“Since he took office, Sisolak has known that water is one of the most critical issues facing our state and he had four years to come up with a plan, but he’s done nothing. Sisolak now throwing tax dollars and a panel of advisors at the problem doesn’t fix anything and doesn’t constitute leadership,” Lombard said.

Lombardo said if elected governor his first priority would be “to make sure California is obligated to reduce their share. California is the biggest abuser and suffers no consequences.”

California did not face water cuts last week due to a prior agreement with Arizona, which requires Arizona to absorb their water cuts. Nevada is not a part of that agreement and is not required to absorb other states’ cuts.

The Colorado River Pactwhich lays out how water will be doled out if a shortage occurs is set to be renegotiated. However, those negotiations won’t take place until 2026.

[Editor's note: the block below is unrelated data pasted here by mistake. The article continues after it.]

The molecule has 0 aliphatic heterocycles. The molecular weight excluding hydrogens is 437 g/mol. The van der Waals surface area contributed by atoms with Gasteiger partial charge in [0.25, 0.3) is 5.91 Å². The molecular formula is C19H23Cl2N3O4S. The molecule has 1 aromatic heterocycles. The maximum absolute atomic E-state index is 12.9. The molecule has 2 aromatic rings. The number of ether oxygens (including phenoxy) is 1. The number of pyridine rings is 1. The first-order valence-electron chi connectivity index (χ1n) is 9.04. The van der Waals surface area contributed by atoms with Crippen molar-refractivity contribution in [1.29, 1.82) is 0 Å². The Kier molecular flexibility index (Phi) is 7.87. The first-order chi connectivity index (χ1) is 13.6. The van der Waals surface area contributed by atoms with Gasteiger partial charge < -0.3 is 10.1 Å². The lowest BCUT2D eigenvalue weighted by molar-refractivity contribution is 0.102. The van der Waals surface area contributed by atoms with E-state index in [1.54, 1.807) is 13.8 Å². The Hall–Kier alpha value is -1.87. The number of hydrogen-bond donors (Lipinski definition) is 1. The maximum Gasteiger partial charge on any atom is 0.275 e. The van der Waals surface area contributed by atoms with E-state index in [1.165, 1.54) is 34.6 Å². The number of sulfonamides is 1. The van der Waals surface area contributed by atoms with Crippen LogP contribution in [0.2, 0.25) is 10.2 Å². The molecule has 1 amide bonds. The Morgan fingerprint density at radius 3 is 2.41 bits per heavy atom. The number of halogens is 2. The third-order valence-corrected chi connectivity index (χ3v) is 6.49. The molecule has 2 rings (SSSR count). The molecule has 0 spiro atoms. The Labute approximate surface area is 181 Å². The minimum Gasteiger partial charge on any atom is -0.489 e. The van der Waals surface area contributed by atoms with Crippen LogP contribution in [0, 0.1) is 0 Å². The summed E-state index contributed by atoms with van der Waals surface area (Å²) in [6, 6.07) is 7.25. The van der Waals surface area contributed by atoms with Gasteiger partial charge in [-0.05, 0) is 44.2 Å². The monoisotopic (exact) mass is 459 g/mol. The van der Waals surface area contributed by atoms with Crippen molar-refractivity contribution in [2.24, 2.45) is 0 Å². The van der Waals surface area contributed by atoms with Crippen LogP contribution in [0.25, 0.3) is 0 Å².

Lombardo added that Nevada “can’t wait until 2026 to address the Colorado River Pact. It’s time to marshal regional leaders and demand real changes right now.”

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Jeniffer Solis
Jeniffer Solis

Reporter | Jeniffer was born and raised in Las Vegas, Nevada where she attended the University of Nevada, Las Vegas before graduating in 2017 with a B.A in Journalism and Media Studies. While at UNLV she was a senior staff writer for the student newspaper, the UNLV Scarlet and Gray Free Press, and a news reporter for KUNV 91.5 FM, covering everything from the Route 91 shooting to UNLV housing. She has also contributed to the UNLV News Center and worked as a production engineer for several KUNV broadcasts before joining the Nevada Current. She’s an Aries.